There is going to be a series 1 'redeployed' line released in the fall. These will be the same basic set of figures, but with new head sculpts, paint jobs, etc. These are 'redecos', rather than just basic repaints.

I'm hoping these succeed, although I won't be picking up many of them. Actually, the only reason I picked up this one was to review it, and I figured I'd give it away to someone after. But it's good enough that it's earned a spot on my military shelf, and it's also got me geeked on the idea of McToys doing a line of realistic historical figures.

Packaging - ***1/2
Sculpt - ****
Paint - ***1/2
Articulation - *1/2
Accessories - **
Fun Factor - *1/2
Value - **
Overall - ***1/2

Where to Buy -
I picked this guy up at a local Toys R Us. You can also get them online:

- Amazing Toys has the set of 6 for $60, but are almost sold out. They have the individual figures for $11 each, and have the preorders up for the Redeployed series.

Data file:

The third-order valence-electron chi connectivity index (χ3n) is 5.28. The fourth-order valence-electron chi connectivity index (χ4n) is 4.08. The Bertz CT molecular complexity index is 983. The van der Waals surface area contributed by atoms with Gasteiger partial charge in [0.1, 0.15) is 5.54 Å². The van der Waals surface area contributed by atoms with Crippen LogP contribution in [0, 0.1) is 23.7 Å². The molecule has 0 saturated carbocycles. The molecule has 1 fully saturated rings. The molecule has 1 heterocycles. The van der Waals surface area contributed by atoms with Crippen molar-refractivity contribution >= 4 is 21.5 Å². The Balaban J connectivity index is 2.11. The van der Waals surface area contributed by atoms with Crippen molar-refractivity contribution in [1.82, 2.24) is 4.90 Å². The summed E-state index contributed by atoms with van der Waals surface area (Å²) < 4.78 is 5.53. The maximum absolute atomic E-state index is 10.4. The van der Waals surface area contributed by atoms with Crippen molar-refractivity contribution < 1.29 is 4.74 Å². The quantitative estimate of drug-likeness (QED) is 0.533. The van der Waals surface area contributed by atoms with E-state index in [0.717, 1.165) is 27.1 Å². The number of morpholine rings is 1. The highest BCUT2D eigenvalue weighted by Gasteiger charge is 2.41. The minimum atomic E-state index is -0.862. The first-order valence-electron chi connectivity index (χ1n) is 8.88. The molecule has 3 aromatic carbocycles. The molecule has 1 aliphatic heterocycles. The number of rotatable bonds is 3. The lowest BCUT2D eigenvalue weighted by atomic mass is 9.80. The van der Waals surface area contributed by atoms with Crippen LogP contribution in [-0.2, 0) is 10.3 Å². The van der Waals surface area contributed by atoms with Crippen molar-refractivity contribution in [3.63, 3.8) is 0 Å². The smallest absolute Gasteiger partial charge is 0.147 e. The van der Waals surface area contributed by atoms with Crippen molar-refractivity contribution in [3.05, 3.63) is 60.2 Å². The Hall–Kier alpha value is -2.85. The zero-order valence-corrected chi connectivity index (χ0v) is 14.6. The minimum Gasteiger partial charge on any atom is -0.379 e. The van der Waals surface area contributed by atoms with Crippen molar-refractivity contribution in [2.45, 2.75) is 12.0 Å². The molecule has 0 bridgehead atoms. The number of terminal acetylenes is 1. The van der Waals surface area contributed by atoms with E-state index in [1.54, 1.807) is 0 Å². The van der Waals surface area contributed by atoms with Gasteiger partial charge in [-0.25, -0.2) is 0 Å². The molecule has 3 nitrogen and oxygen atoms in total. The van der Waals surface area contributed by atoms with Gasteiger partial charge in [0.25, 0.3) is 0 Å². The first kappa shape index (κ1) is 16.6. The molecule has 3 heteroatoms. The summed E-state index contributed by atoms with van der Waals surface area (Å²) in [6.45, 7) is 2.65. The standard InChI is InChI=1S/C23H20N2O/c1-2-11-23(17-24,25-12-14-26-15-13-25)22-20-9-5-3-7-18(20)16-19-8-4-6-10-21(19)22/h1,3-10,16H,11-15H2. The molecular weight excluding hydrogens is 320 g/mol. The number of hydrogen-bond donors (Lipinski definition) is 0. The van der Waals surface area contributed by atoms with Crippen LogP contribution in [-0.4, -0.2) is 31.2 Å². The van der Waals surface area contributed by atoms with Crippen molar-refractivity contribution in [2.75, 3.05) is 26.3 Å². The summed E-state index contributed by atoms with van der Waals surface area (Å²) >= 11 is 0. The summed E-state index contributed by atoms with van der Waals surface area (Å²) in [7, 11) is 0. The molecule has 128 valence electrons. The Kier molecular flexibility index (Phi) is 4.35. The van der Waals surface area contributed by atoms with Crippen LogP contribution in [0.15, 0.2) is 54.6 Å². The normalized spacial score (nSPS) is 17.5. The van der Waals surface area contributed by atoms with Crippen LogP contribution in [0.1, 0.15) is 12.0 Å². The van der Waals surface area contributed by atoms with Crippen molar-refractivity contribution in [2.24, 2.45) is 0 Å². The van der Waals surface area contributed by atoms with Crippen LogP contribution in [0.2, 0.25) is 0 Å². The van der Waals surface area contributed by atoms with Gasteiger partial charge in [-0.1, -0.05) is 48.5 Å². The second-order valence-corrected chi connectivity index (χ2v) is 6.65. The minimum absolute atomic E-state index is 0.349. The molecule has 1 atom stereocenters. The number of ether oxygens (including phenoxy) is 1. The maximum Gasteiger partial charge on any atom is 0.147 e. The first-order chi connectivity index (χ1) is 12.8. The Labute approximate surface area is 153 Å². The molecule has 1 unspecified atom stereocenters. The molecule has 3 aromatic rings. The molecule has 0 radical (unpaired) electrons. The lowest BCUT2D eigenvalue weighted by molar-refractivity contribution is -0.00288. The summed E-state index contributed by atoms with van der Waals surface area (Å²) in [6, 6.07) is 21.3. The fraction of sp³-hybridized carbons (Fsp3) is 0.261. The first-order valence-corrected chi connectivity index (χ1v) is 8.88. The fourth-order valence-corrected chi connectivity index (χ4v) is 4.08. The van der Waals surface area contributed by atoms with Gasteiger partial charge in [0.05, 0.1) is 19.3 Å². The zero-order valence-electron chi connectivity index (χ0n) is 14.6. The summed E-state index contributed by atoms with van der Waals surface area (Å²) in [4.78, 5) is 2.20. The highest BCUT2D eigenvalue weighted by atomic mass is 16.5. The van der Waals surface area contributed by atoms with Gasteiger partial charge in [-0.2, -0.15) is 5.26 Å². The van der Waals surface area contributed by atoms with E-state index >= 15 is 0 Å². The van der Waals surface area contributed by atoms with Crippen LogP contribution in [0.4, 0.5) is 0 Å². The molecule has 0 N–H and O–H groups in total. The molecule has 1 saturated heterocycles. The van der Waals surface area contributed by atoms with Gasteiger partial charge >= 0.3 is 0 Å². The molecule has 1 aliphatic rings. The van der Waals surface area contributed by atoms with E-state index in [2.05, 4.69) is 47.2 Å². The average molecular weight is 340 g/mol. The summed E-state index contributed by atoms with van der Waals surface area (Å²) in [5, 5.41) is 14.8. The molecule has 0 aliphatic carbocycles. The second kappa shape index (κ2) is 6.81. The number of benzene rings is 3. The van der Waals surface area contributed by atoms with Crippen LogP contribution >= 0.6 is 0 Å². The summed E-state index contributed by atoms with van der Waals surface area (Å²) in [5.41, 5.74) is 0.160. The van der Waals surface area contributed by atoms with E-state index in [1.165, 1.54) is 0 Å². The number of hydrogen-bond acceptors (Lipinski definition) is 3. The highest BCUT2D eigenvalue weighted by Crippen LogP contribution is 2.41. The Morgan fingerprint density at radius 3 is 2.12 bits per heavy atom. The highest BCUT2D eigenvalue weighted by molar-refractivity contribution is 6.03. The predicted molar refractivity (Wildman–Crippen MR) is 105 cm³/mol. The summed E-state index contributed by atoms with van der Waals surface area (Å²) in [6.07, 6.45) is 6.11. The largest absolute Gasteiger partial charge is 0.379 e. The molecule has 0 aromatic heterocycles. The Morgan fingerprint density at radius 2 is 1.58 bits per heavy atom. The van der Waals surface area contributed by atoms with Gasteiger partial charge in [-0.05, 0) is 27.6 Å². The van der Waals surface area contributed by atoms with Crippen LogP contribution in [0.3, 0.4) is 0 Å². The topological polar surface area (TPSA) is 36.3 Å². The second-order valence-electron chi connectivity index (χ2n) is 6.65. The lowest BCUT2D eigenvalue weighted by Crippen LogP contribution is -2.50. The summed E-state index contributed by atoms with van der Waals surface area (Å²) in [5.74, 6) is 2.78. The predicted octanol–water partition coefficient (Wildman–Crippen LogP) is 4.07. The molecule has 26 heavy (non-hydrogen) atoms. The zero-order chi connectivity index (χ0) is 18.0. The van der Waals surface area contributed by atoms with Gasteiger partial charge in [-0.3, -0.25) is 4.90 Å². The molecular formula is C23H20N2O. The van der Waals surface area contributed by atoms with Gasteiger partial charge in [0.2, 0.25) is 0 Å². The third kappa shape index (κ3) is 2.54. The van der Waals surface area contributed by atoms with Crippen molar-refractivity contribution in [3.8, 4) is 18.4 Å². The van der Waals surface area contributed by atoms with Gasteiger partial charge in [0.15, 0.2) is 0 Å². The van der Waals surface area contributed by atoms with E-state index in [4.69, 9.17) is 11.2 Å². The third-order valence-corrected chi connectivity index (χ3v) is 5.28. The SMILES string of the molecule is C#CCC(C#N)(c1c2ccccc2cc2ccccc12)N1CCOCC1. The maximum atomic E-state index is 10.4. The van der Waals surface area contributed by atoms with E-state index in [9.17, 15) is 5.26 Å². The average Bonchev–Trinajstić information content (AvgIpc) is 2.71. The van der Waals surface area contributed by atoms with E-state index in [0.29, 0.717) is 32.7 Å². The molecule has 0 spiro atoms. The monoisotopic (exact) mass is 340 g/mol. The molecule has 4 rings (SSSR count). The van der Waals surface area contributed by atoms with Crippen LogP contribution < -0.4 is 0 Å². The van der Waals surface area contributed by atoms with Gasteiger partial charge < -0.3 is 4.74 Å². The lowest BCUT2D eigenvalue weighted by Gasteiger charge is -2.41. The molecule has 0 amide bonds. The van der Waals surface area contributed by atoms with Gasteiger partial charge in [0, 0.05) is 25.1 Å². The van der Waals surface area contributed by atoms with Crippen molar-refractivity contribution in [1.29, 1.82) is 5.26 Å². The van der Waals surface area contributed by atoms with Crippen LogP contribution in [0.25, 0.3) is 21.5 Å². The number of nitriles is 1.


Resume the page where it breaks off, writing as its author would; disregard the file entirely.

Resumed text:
- Killer Toys has the set of 6 for $60, or the individual figures for $11 each.

- CornerStoreComics has the set for $60 as well, and the individual figures for $11 each.

- Yikes Comics has the set for $65, or the individual figures for $12.

- Clark Toys has the individuals for $15, or the set of 6 for $75. They also have preorders up for the redeployed and series 2 figures.

Related Links -
Since this is the first McToys Military release, I don't have any other direct reviews, but here's some useful links:

- McToys has a nice feature up on the figures at their site.

- and if you're looking for something military in a similar scale, but with more articulation, you should check out the Plan-B stuff.

Figure from the collection of Michael Crawford.